IN RE: MINUTEMAN SPILL RESPONSE, INC., CHAPTER ELEVEN, DEBTOR.
Bankruptcy No. 4-14-bk-01825-JJT.
United States Bankruptcy Court, M.D. Pennsylvania.
April 20, 2016.
JOHN J. THOMAS, Bankruptcy Judge.
A Final Fee Application has been filed by the Debtor in-Possession’s accountant, Kronick Kalada Berdy & Co., P.C. (Doc. #732) The Debtor operated the Chapter 11 from its inception until May 6, 2015, when the Court directed the appointment of a Trustee pursuant to 11 U.S.C. §1104. For the period prior to the appointment of the Trustee, the accountant was appointed by application filed April 21, 2014 (Doc. #14). Subsequently, a follow up application to conduct a 401k Plan audit was filed on September 26, 2014 (Doc. #223). The accounting firm’s fees were capped at $7,500 for this purpose.
Four fee applications were filed, as follows:
(Doc. #187) First Application for allowance of compensation & expenses for Kevin Foley, CPA, and Kronick Kalada Berdy & Co., P.C. filed 09/02/2014. [Time Period: April 18, 2014 through July 15, 2014. Fees: $27,362.50 and Expenses: $514.64. Total Compensation: $27,877.14.]
(Doc. #379) Second Application for allowance of compensation & expenses of Kevin Foley, CPA and Kronick Kalada Berdy & Co., P.C. filed 01/05/2015. [Time Period: July 19, 2014 through October 15, 2014. Fees: $28,971.25 and Expenses: $347.20. Total Compensation: $29,318.45.]
(Doc. #614) Third Application for allowance of compensation & expenses of Kevin Foley, CPA and Kronick Kalada Berdy & Co, P.C. filed 05/01/2015. [Time Period: October 16, 2014 through January 15, 2015. Fees: $31,435.00 and Expenses: $248.64. Total Compensation: $31,683.64.]
(Doc. #732) Fourth and Final Application for Compensation and Reimbursement of Expenses of Kronick Kalada Berdy & Co., P.C. filed 07/20/2015. [Time Period: January 16, 2015 through May 18, 2015. Fees: $30,811.50 and Expenses: $313.95. Total Compensation: $31,125.45.]
The fourth and last application was a Final Fee Application. An Objection was filed and a record was created October 29, 2015. The substance of the Objection alleged that the accountant performed unauthorized tasks of little value to the estate and performed work after the trustee was appointed.
Fee applications of professionals are a matter of concern to the Court whether or not there be an objection. In re Busy Beaver Bldg. Ctrs., Inc., 19 F.3d 833, 845 (3rd Cir. 1994) .
Because this is a final fee application, all submitted applications are subject to review. They total $118,580.25 in fees and $1,424.43 in costs. The time records are generally in .25 hourly increments. That is to say, even when longer periods of time are devoted to a project, each successive entry bears a “.25” designation. This makes a review of the time invested in a project, burdensome to say the least. A review is essential. Through the countless days of testimony taken in the various matters that have been contested with regard to this case, it has been apparent that the principals of the Debtor were also principals of related entities doing business with the Debtor with regard to real estate rentals, liability insurance, equipment ownership, related towing services, and personal loans, etc. Some or all of theses entities did not even possess bank accounts. The demarcation between activities was vague at best. The accounting firm certainly knew that but made little effort to separate services that may have been provided to the various entities. In fact, in its affidavit attached to each of their applications for appointment, the accounting firm acknowledged “[t]o the best of Affiant’s knowledge and information the Affiant has not been retained by any entity related to the Debtor or counsel for the Debtor.” Docs. #14 and #223. Despite that attestation, at the fee application hearing, the accountant acknowledged filing tax returns for related entities during the bankruptcy. While the accountant maintained that this Debtor was not billed the expense of work done for related entities, in the absence of greater detail in the statements, I can not so conclude. In fact, a review of the billing statement does not allow me to conclude whether the limitation for the 401k audit was complied with.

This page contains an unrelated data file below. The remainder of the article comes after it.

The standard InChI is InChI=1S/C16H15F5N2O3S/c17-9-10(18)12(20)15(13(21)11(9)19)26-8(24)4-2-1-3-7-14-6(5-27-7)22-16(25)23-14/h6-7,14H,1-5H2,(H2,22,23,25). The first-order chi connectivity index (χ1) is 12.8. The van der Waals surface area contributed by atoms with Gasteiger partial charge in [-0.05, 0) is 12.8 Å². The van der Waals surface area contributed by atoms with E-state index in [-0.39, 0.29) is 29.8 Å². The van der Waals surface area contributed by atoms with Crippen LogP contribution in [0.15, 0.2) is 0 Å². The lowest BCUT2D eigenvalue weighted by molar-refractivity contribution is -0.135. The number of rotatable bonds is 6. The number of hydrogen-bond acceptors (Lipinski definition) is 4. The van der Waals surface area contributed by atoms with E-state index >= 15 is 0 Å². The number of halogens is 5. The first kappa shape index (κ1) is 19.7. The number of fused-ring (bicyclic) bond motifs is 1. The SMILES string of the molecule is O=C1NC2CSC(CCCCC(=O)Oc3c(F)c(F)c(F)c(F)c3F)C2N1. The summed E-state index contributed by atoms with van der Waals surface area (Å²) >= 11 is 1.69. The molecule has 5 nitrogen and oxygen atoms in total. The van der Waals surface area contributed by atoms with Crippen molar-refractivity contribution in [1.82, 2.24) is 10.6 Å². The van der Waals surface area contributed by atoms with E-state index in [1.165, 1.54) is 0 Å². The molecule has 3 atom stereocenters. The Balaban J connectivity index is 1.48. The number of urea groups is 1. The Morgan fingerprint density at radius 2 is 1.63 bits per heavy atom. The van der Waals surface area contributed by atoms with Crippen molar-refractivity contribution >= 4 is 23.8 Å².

It is the Court’s responsibility to review the fee applications of professionals. It is not the Court’s responsibility to organize the fee application in such a way that any abuses can readily be discerned. (“it [is] not befitting the stature of a federal bankruptcy judge to spend wasteful hours poring over fee applications to tabulate and cross-reference unorganized billing statements.”) In re Busy Beaver Bldg. Centers, Inc., 19 F.3d 833 at n.12. That is the applicant’s job. In order to alleviate the Court’s burden of analysis, our District has adopted Local Bankruptcy Rule 2016-1, which includes guidelines governing the presentation of fee applications. Special requirements are set forth for professional fees in excess of $100,000 in Local Bankruptcy Rule 2016-1(b). Here, the cumulative fee request exceeds $100,000.
There is little doubt that the applicant invested substantial hours in assisting the Debtor. I am not confidant that the time invested by the accounting firm and the compensation requested did not, in fact, benefit related non-debtor affiliates. Without greater detail and explanation, I can not grant the fee application.
The fee application is denied without prejudice to refile in accordance with 11 U.S.C. § 330, Federal Rule of Bankruptcy Procedure 2016, and Local Bankruptcy Rule 2016-1. Acknowledging that the current time records are in .25 hourly increments, the Court will waive the Local Bankruptcy Rule requirement that such time records be in tenths of hour increments.
Any work performed during this bankruptcy for the principals of the Debtor or affiliates of the Debtor by the applicant should be clearly divulged and identified.
My Order will follow.
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